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George Henry Durrie painted “Winter in the Country” in 1857.

“Durrie’s ‘Winter in the Country’ evokes the New England landscape near his New Haven, Conn., home,” according to the de Young Museum, where this painting is displayed. “The structure at right is a Colonial-era saltbox house, characterized by a roof that is steeply pitched in the front but descends gradually toward the back. Durrie’s image documents progress of the original settlers, who initially built a single-story home but later added the three-story hotel to capitalize on the needs of travelers and tourists.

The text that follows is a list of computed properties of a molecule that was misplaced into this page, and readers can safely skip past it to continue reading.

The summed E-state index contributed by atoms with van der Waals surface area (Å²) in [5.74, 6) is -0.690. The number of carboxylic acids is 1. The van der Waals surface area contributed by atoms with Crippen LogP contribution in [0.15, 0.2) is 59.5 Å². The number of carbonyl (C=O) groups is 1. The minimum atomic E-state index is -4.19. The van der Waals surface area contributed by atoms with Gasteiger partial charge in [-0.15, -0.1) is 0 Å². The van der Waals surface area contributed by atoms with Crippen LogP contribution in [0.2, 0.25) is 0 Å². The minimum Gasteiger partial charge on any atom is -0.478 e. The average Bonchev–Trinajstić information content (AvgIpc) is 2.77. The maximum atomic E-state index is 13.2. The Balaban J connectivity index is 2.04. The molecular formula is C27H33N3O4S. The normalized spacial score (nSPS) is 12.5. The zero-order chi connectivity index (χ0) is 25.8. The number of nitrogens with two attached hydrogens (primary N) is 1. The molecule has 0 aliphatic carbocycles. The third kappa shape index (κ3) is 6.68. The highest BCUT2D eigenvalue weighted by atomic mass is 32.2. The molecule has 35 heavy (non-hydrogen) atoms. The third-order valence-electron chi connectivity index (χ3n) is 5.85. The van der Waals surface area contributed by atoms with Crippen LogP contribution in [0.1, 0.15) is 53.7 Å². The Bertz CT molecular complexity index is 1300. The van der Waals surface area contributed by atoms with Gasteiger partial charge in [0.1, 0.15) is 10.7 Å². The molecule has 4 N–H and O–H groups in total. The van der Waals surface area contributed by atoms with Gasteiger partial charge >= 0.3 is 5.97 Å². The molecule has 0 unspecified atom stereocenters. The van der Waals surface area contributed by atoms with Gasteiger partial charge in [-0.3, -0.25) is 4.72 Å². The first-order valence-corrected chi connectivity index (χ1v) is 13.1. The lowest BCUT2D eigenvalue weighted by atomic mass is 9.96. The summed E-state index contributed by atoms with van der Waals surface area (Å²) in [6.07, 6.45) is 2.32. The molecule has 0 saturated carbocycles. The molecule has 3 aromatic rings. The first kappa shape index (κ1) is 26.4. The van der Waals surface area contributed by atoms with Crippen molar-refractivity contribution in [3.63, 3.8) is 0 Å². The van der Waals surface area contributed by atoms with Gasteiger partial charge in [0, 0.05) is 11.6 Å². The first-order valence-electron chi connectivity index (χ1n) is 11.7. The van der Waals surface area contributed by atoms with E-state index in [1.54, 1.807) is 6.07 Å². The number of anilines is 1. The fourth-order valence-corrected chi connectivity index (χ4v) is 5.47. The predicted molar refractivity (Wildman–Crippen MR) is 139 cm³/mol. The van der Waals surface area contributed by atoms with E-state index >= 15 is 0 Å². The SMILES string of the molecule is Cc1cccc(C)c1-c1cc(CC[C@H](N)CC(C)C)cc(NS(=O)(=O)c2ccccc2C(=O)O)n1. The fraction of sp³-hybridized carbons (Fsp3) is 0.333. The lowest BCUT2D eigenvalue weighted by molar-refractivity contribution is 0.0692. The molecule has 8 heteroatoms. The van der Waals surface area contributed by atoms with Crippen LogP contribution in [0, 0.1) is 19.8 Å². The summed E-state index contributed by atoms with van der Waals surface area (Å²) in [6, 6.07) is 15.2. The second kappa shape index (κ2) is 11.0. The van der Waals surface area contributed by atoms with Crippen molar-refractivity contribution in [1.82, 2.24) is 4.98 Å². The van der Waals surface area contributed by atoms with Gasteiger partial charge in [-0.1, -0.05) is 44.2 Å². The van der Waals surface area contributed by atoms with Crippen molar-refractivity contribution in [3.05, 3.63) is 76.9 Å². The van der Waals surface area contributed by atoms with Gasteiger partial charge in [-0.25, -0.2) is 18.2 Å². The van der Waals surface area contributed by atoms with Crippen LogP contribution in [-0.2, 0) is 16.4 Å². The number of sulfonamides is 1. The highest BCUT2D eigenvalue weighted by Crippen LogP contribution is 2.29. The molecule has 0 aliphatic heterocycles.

“Painted just prior to The Civil War, this productive and prosperous scene celebrates the virtues of Northern free labor, which was often contrasted with the inequalities of Southern slave labor. Durrie’s paintings were popularized by the firm of Currier & Ives, who published 10 prints ~ mostly of winter scenes ~ between 1861 and 1867. These idealized depictions of New England farms resonated with Northerners nostalgic for the rural lifestyle being transformed by industrialization.”
George Henry DurrieGeorge Henry Durrie

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Keywords:George Henry Durrie, Glenn Franco Simmons, San Francisco, Winter in the Country, de Young Museum